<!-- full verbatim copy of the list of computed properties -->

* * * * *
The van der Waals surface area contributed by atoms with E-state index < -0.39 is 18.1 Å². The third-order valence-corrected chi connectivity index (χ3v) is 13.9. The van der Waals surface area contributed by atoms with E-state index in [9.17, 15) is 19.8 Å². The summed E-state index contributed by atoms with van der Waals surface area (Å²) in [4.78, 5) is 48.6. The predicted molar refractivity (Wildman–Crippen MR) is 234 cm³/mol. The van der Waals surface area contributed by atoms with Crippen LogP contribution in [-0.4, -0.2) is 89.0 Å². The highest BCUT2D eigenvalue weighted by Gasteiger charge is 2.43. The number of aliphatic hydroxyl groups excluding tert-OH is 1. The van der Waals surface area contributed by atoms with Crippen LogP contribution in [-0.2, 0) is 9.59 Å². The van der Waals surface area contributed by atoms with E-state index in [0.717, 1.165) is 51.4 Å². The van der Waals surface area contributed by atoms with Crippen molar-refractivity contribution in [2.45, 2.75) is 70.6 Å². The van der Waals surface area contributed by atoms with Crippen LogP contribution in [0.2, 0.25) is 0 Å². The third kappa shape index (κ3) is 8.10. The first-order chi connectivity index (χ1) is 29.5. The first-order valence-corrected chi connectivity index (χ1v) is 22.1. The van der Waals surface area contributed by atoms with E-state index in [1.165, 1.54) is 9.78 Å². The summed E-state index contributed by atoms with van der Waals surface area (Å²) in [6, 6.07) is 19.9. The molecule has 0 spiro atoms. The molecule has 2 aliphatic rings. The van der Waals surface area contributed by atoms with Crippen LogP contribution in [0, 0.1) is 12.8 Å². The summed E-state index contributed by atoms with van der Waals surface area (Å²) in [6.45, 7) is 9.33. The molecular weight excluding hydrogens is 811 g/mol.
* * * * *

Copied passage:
The van der Waals surface area contributed by atoms with E-state index < -0.39 is 18.1 Å². The third-order valence-corrected chi connectivity index (χ3v) is 13.9. The van der Waals surface area contributed by atoms with E-state index in [9.17, 15) is 19.8 Å². The summed E-state index contributed by atoms with van der Waals surface area (Å²) in [4.78, 5) is 48.6. The predicted molar refractivity (Wildman–Crippen MR) is 234 cm³/mol. The van der Waals surface area contributed by atoms with Crippen LogP contribution in [-0.4, -0.2) is 89.0 Å². The highest BCUT2D eigenvalue weighted by Gasteiger charge is 2.43. The number of aliphatic hydroxyl groups excluding tert-OH is 1. The van der Waals surface area contributed by atoms with Crippen LogP contribution in [-0.2, 0) is 9.59 Å². The van der Waals surface area contributed by atoms with E-state index in [0.717, 1.165) is 51.4 Å². The van der Waals surface area contributed by atoms with Crippen molar-refractivity contribution in [2.45, 2.75) is 70.6 Å². The van der Waals surface area contributed by atoms with Crippen LogP contribution in [0.2, 0.25) is 0 Å². The third kappa shape index (κ3) is 8.10. The first-order chi connectivity index (χ1) is 29.5. The first-order valence-corrected chi connectivity index (χ1v) is 22.1. The van der Waals surface area contributed by atoms with E-state index in [1.165, 1.54) is 9.78 Å². The summed E-state index contributed by atoms with van der Waals surface area (Å²) in [6, 6.07) is 19.9. The molecule has 0 spiro atoms. The molecule has 2 aliphatic rings. The van der Waals surface area contributed by atoms with Crippen LogP contribution in [0, 0.1) is 12.8 Å². The summed E-state index contributed by atoms with van der Waals surface area (Å²) in [6.45, 7) is 9.33. The molecular weight excluding hydrogens is 811 g/mol.